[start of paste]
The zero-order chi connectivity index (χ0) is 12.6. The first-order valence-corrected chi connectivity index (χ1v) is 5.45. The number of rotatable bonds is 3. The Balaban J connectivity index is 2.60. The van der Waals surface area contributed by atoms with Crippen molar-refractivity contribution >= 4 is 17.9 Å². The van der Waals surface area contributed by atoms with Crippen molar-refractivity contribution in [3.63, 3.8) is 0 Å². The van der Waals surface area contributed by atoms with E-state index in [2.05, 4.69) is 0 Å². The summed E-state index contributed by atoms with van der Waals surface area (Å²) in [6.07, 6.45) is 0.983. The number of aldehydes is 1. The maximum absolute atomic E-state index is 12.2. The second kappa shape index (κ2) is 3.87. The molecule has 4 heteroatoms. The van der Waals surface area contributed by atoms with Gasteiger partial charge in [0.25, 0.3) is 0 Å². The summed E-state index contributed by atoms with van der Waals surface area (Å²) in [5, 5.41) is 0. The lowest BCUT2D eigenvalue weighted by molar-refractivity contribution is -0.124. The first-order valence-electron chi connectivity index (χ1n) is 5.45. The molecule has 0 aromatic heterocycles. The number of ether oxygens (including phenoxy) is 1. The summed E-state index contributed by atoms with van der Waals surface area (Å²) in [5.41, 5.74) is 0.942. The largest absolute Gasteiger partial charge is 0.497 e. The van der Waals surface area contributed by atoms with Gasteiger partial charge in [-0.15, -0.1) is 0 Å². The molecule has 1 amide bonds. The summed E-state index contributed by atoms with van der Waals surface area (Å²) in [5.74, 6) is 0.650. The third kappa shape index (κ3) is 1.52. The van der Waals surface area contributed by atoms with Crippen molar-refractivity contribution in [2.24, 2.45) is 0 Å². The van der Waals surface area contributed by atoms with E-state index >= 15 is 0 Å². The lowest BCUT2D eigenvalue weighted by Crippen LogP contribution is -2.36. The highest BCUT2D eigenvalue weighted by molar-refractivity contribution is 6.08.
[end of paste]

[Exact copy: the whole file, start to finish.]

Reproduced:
The zero-order chi connectivity index (χ0) is 12.6. The first-order valence-corrected chi connectivity index (χ1v) is 5.45. The number of rotatable bonds is 3. The Balaban J connectivity index is 2.60. The van der Waals surface area contributed by atoms with Crippen molar-refractivity contribution >= 4 is 17.9 Å². The van der Waals surface area contributed by atoms with Crippen molar-refractivity contribution in [3.63, 3.8) is 0 Å². The van der Waals surface area contributed by atoms with E-state index in [2.05, 4.69) is 0 Å². The summed E-state index contributed by atoms with van der Waals surface area (Å²) in [6.07, 6.45) is 0.983. The number of aldehydes is 1. The maximum absolute atomic E-state index is 12.2. The second kappa shape index (κ2) is 3.87. The molecule has 4 heteroatoms. The van der Waals surface area contributed by atoms with Gasteiger partial charge in [0.25, 0.3) is 0 Å². The summed E-state index contributed by atoms with van der Waals surface area (Å²) in [5, 5.41) is 0. The lowest BCUT2D eigenvalue weighted by molar-refractivity contribution is -0.124. The first-order valence-electron chi connectivity index (χ1n) is 5.45. The molecule has 0 aromatic heterocycles. The number of ether oxygens (including phenoxy) is 1. The summed E-state index contributed by atoms with van der Waals surface area (Å²) in [5.41, 5.74) is 0.942. The largest absolute Gasteiger partial charge is 0.497 e. The van der Waals surface area contributed by atoms with Gasteiger partial charge in [-0.15, -0.1) is 0 Å². The molecule has 1 amide bonds. The summed E-state index contributed by atoms with van der Waals surface area (Å²) in [5.74, 6) is 0.650. The third kappa shape index (κ3) is 1.52. The van der Waals surface area contributed by atoms with Crippen molar-refractivity contribution in [2.24, 2.45) is 0 Å². The van der Waals surface area contributed by atoms with E-state index >= 15 is 0 Å². The lowest BCUT2D eigenvalue weighted by Crippen LogP contribution is -2.36. The highest BCUT2D eigenvalue weighted by molar-refractivity contribution is 6.08.